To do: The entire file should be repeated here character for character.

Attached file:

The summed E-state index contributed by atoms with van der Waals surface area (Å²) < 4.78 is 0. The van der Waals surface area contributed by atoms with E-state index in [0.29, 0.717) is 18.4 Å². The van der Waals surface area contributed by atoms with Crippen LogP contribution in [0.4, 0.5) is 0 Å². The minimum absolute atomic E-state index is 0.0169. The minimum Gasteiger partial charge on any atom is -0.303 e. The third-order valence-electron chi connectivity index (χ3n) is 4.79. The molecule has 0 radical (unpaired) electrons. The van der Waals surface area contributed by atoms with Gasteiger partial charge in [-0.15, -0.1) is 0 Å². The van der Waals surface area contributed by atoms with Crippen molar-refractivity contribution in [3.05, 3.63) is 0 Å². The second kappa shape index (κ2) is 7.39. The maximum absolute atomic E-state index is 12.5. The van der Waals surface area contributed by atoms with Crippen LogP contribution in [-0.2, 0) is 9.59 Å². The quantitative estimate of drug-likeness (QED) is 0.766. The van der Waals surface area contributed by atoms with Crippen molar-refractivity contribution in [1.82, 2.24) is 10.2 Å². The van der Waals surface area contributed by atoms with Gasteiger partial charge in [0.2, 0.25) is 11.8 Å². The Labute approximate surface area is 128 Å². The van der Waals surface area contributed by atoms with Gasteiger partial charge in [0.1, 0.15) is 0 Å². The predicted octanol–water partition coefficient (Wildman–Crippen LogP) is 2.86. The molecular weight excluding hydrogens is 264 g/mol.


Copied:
The summed E-state index contributed by atoms with van der Waals surface area (Å²) < 4.78 is 0. The van der Waals surface area contributed by atoms with E-state index in [0.29, 0.717) is 18.4 Å². The van der Waals surface area contributed by atoms with Crippen LogP contribution in [0.4, 0.5) is 0 Å². The minimum absolute atomic E-state index is 0.0169. The minimum Gasteiger partial charge on any atom is -0.303 e. The third-order valence-electron chi connectivity index (χ3n) is 4.79. The molecule has 0 radical (unpaired) electrons. The van der Waals surface area contributed by atoms with Gasteiger partial charge in [-0.15, -0.1) is 0 Å². The van der Waals surface area contributed by atoms with Crippen molar-refractivity contribution in [3.05, 3.63) is 0 Å². The second kappa shape index (κ2) is 7.39. The maximum absolute atomic E-state index is 12.5. The van der Waals surface area contributed by atoms with Crippen LogP contribution in [-0.2, 0) is 9.59 Å². The quantitative estimate of drug-likeness (QED) is 0.766. The van der Waals surface area contributed by atoms with Crippen molar-refractivity contribution in [1.82, 2.24) is 10.2 Å². The van der Waals surface area contributed by atoms with Gasteiger partial charge in [0.2, 0.25) is 11.8 Å². The Labute approximate surface area is 128 Å². The van der Waals surface area contributed by atoms with Gasteiger partial charge in [0.1, 0.15) is 0 Å². The predicted octanol–water partition coefficient (Wildman–Crippen LogP) is 2.86. The molecular weight excluding hydrogens is 264 g/mol.